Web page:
Museum Fall Fest

Courtney White, 7, and her sister Cameron White, 11, explore the Anniston Museum of Natural History with flashlights during the third annual Anniston Museums and Gardens Fall Fest on Saturday. (Bill Wilson / The Anniston Star)

Hundreds attended the third annual Anniston Museums and Gardens Fall Fest Saturday afternoon.

Patrons enjoyed hayrides, a costume contest, food, games and a flashlight tour of the exhibit hall at the Anniston Museum of Natural History.

Alan Robison, the executive director of the Anniston Museums and Gardens, was giving out flashlights so people could experience the Museum of Natural History in a different light.

“The lights come off and you carry the light with you to see the galleries in a way you’ve never seen them before,” Robison said.

“It’s a specialized tour when you select the light, sometimes you see things from your perspective you’ve never seen on the regular tour,” Robison said.

In the gallery, voices echoed in the darkness punctuated by beams of light illuminating dinosaurs, animals and snakes.

Cameron White, 11, and her sister from Wedowee were running around showing each other what they had discovered.

“I think it’s great,” Cameron said.

White said she enjoyed  the “little crystalized thingys” referring to a display of rocks and minerals which sparkled when the flashlight was pointed at them.

“With the flashlight it’s kind of different, you have to search,” Cameron said.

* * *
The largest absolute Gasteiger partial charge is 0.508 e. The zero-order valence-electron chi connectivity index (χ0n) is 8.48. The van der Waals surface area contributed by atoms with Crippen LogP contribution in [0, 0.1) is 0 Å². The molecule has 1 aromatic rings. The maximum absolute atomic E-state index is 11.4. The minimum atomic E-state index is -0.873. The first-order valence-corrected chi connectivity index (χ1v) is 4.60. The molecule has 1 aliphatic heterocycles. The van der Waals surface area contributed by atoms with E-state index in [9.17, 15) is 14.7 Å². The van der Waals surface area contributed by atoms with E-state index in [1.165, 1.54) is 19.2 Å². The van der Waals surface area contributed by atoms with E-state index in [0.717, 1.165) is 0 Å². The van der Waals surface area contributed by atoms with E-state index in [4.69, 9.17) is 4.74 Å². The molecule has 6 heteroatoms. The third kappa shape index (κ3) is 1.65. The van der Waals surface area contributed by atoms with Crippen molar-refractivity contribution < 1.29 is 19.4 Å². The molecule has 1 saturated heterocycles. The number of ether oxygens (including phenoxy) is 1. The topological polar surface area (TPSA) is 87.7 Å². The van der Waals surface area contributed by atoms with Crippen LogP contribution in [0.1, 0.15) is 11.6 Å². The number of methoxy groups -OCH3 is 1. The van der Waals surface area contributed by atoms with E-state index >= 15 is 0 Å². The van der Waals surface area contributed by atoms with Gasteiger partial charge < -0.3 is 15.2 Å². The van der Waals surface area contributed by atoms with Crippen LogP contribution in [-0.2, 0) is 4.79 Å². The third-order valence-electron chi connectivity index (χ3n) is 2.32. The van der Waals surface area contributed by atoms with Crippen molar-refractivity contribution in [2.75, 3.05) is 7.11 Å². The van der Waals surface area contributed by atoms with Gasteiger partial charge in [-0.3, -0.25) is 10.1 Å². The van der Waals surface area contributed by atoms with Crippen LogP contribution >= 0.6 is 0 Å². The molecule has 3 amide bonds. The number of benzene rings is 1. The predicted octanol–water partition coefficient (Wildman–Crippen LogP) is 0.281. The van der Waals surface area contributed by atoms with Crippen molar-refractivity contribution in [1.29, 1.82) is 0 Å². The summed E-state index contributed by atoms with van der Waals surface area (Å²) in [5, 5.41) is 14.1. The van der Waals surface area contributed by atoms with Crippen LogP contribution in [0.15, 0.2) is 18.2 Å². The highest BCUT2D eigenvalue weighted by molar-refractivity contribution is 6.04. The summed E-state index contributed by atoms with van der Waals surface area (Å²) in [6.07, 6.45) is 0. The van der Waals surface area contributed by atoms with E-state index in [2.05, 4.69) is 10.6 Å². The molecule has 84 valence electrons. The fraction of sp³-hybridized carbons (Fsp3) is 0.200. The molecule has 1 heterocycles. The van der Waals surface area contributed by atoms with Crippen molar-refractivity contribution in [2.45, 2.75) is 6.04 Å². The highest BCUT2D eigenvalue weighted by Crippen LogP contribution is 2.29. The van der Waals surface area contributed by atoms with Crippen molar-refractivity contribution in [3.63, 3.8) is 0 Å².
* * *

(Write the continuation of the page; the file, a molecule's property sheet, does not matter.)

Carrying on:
Outside the museum costumed kids and adults were running around having fun as the scents of funnel cakes wafted in the crisp air.

Melissa Mitchell was sharing a funnel cake with her granddaughters next to the Berman Museum in front of a bouncy house.

“They’re delicious; it’s my favorite food,” Mitchell said who added that she could smell them a mile off.

Dan Spaulding, senior curator at the Anniston Museum of Natural History, showed off the museum’s animals during a hay ride.

“We like to scare people here today but they’re having fun,” Spaulding said.

Lydia Cooper brought her 8-year-old daughter who was dressed up in black adorned with face paint looking quite ghoulish.

“Oh, I love it. We come every year. It’s our family tradition. We come throughout the year just to hike the trails and check out new exhibits they have. We’re always here. This is our stomping ground,” Cooper said.

​Staff writer Bill Wilson: 256-235-3562. On Twitter @bwilson_star.